Friday, August 06, 2004

A New Strategy or Just the Same Old Tactics 

Sen. Gary Hart’s op-ed in the LA Times (A New Grand Strategy) is a clearly written piece that lays out what I agree to be very important themes that should be carried forth. I agree whole heartedly that the United States needs to clearly define and put forth a grand strategy that is both worthy of our efforts and resources as well as being true to our character and principals. I am surprised, though, that while I see that President Bush has done just that with his groundbreaking support of democracy in former totalitarian regimes, all Sen. Hart seems to see is the limited vision of "so-called neoconservatives" pushing pre-emptive war as a path to a "benign empire".

He is spot on in several other ways, though. A United Europe does present new challenges to what he refers to as "the Atlantic Alliance" and no administration, I believe, has ever given the level of attention to Asia that their population, military and economic impact deserve. As well, there is little argument that these challenges will, indeed, be well served by "new international institutions", such as the recently formed PSI (Proliferation Security Initiative). It is disappointing, though, that such promising common ground is then used as a starting point to only raise old canards and rehash the tired nefarious implications so often hurled at the current administration.

Once again we are treated to that favorite word of the administration’s detractors: "unilateral". This word has been so often used that it has almost become the Democrat equivalent of "you know" or "like". The unacknowledged truth in this use of "unilateral" is that what is really meant is acting contrary to France, Germany, Russia and China, as these four constituted the greatest part of significant opposition to the Iraqi campaign. And while I understand and share legitimate concern about perceived alienation of allies and loss of international consensus, casual use of the u-word has become a way to take a jab without having to address the serious question of at what point does an erstwhile ally become a neutral or, even, an opponent?

Another problem I have is reference to "the Bush administration's 'war on terrorism'". Perhaps I am inferring more from the choice of words than I should, but to couch it as such is imply that the war is either a specious construct of the administration or somehow does not effect or involve the entire country. Does Sen. Hart really doubt the need to confront those who would deal with us in terms of murder, blackmail and wanton destruction? Or does he doubt the necessity of a "war" to confront such a threat, preferring, instead, to rely upon the tried and disproved law enforcement model? I believe most rank and file Democrats across the nation recognize the reality of the war and would feel much a part of it in spite of their party’s rhetoric. While there were occasional contemporary references to the Civil War as "Lincoln’s war" and WWII as "Mr. Roosevelt’s war", is that really the side of history on which the Democrat party as a whole wishes to find itself?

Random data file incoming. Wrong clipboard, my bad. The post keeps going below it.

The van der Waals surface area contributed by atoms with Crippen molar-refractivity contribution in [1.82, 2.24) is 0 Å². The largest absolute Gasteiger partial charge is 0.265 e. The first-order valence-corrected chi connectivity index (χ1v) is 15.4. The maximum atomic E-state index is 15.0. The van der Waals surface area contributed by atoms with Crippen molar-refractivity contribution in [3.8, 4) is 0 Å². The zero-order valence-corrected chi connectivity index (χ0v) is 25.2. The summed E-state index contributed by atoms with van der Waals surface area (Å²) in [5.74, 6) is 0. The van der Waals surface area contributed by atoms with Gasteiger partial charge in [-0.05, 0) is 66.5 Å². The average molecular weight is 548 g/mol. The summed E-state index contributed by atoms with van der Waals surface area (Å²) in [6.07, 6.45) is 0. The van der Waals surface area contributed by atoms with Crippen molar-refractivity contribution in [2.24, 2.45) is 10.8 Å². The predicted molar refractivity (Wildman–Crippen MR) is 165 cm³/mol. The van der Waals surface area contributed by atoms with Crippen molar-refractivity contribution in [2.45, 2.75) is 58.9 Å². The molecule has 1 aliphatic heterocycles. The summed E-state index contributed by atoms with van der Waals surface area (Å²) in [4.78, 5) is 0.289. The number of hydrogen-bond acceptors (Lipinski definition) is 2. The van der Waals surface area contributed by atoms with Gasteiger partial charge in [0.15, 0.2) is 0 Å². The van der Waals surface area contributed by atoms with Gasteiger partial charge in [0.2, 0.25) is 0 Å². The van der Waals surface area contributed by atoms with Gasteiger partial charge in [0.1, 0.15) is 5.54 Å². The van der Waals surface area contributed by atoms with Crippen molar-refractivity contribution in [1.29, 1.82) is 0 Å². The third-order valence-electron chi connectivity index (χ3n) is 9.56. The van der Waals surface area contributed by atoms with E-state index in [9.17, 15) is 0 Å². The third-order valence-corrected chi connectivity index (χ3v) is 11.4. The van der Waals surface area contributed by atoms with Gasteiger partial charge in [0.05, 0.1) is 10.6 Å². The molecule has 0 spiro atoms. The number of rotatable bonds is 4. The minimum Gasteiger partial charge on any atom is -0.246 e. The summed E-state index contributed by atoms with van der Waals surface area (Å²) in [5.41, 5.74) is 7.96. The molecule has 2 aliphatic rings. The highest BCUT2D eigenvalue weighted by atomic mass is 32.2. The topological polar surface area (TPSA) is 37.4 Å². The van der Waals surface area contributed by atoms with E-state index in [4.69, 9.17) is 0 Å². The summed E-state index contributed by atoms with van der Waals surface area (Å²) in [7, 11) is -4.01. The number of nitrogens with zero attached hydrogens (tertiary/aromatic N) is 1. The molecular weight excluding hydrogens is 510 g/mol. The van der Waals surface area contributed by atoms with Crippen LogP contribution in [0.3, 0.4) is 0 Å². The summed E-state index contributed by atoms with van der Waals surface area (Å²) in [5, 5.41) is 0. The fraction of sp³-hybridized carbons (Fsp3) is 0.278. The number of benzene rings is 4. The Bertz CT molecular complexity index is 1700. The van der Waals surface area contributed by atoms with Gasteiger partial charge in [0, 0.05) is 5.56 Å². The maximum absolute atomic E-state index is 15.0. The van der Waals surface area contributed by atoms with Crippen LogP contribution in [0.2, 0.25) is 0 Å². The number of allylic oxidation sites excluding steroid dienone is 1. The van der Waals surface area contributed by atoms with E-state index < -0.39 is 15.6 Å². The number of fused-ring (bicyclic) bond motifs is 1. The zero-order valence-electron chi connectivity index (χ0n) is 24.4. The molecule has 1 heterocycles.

My final point is with the three purposes Sen. Hart proposes as part of the grand strategy: ensure security, expand opportunity and promote democracy. I agree completely that these should be at the forefront in our national policy, and I would argue that in this regard the Bush administration is ahead of the curve. While Sen. Hart looks at the GWOT and sees only a "unilateralist and militaristic" methodology to the first goal, I believe President Bush has clearly laid out that theses three exact same goals are intimately entwined. The military action in Iraq serves the purpose to both provide immediate security gains as well as enabling the promotion of democracy and opportunity, the eventual fruits of which are even greater security without the need for military action. This administration clearly believes in the McDonald’s model for world peace (i.e. the contention that no two nations that both have McDonald’s franchises have ever gone to war), and while it may not strictly be true the fact of the matter is that democracies do not militarily challenge each other. Their citizens simply will not support it, as it presents too much risk and adverse effect on their own opportunities.

As I said at the beginning, Sen. Hart has many good points and ideas that I think could constructively add to where we, as a nation, go in the dawning days of this century. That so much effort is directed, though, toward casting dispersions toward the current administration may be more a factor of election year politics than heart-felt sentiment. If so, though, its only long-term effect is to further reinforce on both sides the tendency to distrust the other’s motivations and goals regardless of how plainly stated they may be. Albert Einstein said "The significant problems we face cannot be solved at the same level of thinking we were at when we created them." Likewise, the creation of a bold new grans strategy for our nation cannot be accomplished in the face of the same short-sighted political tactics of half-truth and inuendo that led us to our current rancor.

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